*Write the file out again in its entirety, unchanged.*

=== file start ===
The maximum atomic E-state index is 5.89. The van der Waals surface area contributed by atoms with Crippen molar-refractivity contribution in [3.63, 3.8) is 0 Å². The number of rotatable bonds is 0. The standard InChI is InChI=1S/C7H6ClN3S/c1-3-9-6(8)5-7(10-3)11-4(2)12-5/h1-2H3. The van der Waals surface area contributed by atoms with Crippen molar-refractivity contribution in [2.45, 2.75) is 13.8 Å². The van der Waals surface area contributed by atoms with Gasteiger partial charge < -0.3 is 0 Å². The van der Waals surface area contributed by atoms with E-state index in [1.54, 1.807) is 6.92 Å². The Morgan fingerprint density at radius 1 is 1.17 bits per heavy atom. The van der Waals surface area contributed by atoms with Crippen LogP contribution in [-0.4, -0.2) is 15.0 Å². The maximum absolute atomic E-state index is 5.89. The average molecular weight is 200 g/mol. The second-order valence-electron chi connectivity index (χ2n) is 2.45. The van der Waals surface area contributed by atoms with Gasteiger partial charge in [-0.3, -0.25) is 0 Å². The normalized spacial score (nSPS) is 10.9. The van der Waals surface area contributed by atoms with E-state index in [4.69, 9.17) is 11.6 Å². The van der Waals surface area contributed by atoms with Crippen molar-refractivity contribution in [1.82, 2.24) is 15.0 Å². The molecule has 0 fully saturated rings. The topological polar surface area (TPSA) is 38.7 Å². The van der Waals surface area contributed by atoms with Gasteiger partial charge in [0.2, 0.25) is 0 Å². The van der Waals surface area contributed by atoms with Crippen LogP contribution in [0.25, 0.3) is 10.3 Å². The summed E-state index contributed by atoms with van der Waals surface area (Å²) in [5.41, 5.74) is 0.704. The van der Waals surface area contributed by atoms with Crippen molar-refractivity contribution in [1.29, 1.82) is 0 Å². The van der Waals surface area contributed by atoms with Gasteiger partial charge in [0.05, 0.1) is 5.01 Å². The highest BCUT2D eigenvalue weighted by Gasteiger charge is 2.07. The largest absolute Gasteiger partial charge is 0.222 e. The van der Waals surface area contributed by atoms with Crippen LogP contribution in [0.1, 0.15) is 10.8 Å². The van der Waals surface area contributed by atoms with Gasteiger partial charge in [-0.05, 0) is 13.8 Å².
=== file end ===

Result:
The maximum atomic E-state index is 5.89. The van der Waals surface area contributed by atoms with Crippen molar-refractivity contribution in [3.63, 3.8) is 0 Å². The number of rotatable bonds is 0. The standard InChI is InChI=1S/C7H6ClN3S/c1-3-9-6(8)5-7(10-3)11-4(2)12-5/h1-2H3. The van der Waals surface area contributed by atoms with Crippen molar-refractivity contribution in [2.45, 2.75) is 13.8 Å². The van der Waals surface area contributed by atoms with Gasteiger partial charge < -0.3 is 0 Å². The van der Waals surface area contributed by atoms with E-state index in [1.54, 1.807) is 6.92 Å². The Morgan fingerprint density at radius 1 is 1.17 bits per heavy atom. The van der Waals surface area contributed by atoms with Crippen LogP contribution in [-0.4, -0.2) is 15.0 Å². The maximum absolute atomic E-state index is 5.89. The average molecular weight is 200 g/mol. The second-order valence-electron chi connectivity index (χ2n) is 2.45. The van der Waals surface area contributed by atoms with Gasteiger partial charge in [-0.3, -0.25) is 0 Å². The normalized spacial score (nSPS) is 10.9. The van der Waals surface area contributed by atoms with E-state index in [4.69, 9.17) is 11.6 Å². The van der Waals surface area contributed by atoms with Crippen molar-refractivity contribution in [1.82, 2.24) is 15.0 Å². The molecule has 0 fully saturated rings. The topological polar surface area (TPSA) is 38.7 Å². The van der Waals surface area contributed by atoms with Gasteiger partial charge in [0.2, 0.25) is 0 Å². The van der Waals surface area contributed by atoms with Crippen LogP contribution in [0.25, 0.3) is 10.3 Å². The summed E-state index contributed by atoms with van der Waals surface area (Å²) in [5.41, 5.74) is 0.704. The van der Waals surface area contributed by atoms with Crippen molar-refractivity contribution in [1.29, 1.82) is 0 Å². The van der Waals surface area contributed by atoms with Gasteiger partial charge in [0.05, 0.1) is 5.01 Å². The highest BCUT2D eigenvalue weighted by Gasteiger charge is 2.07. The largest absolute Gasteiger partial charge is 0.222 e. The van der Waals surface area contributed by atoms with Crippen LogP contribution in [0.1, 0.15) is 10.8 Å². The van der Waals surface area contributed by atoms with Gasteiger partial charge in [-0.05, 0) is 13.8 Å².